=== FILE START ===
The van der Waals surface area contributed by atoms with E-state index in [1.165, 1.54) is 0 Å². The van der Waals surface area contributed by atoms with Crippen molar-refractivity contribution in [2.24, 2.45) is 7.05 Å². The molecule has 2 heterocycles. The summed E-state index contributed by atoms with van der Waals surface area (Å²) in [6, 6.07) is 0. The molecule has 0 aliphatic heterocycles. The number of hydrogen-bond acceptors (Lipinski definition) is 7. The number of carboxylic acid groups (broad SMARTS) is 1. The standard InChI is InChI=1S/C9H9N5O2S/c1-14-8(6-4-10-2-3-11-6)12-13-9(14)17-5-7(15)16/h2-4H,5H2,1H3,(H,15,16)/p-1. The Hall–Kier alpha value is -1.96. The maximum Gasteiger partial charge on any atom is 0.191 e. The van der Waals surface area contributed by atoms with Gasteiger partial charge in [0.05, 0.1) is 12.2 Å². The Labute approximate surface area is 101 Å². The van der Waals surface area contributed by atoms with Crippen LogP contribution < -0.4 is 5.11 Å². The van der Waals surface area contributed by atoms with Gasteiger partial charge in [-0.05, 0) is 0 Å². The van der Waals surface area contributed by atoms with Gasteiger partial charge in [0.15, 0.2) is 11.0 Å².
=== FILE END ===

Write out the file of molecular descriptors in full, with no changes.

The van der Waals surface area contributed by atoms with E-state index in [1.165, 1.54) is 0 Å². The van der Waals surface area contributed by atoms with Crippen molar-refractivity contribution in [2.24, 2.45) is 7.05 Å². The molecule has 2 heterocycles. The summed E-state index contributed by atoms with van der Waals surface area (Å²) in [6, 6.07) is 0. The molecule has 0 aliphatic heterocycles. The number of hydrogen-bond acceptors (Lipinski definition) is 7. The number of carboxylic acid groups (broad SMARTS) is 1. The standard InChI is InChI=1S/C9H9N5O2S/c1-14-8(6-4-10-2-3-11-6)12-13-9(14)17-5-7(15)16/h2-4H,5H2,1H3,(H,15,16)/p-1. The Hall–Kier alpha value is -1.96. The maximum Gasteiger partial charge on any atom is 0.191 e. The van der Waals surface area contributed by atoms with Gasteiger partial charge in [0.05, 0.1) is 12.2 Å². The Labute approximate surface area is 101 Å². The van der Waals surface area contributed by atoms with Crippen LogP contribution < -0.4 is 5.11 Å². The van der Waals surface area contributed by atoms with Gasteiger partial charge in [-0.05, 0) is 0 Å². The van der Waals surface area contributed by atoms with Gasteiger partial charge in [0.15, 0.2) is 11.0 Å².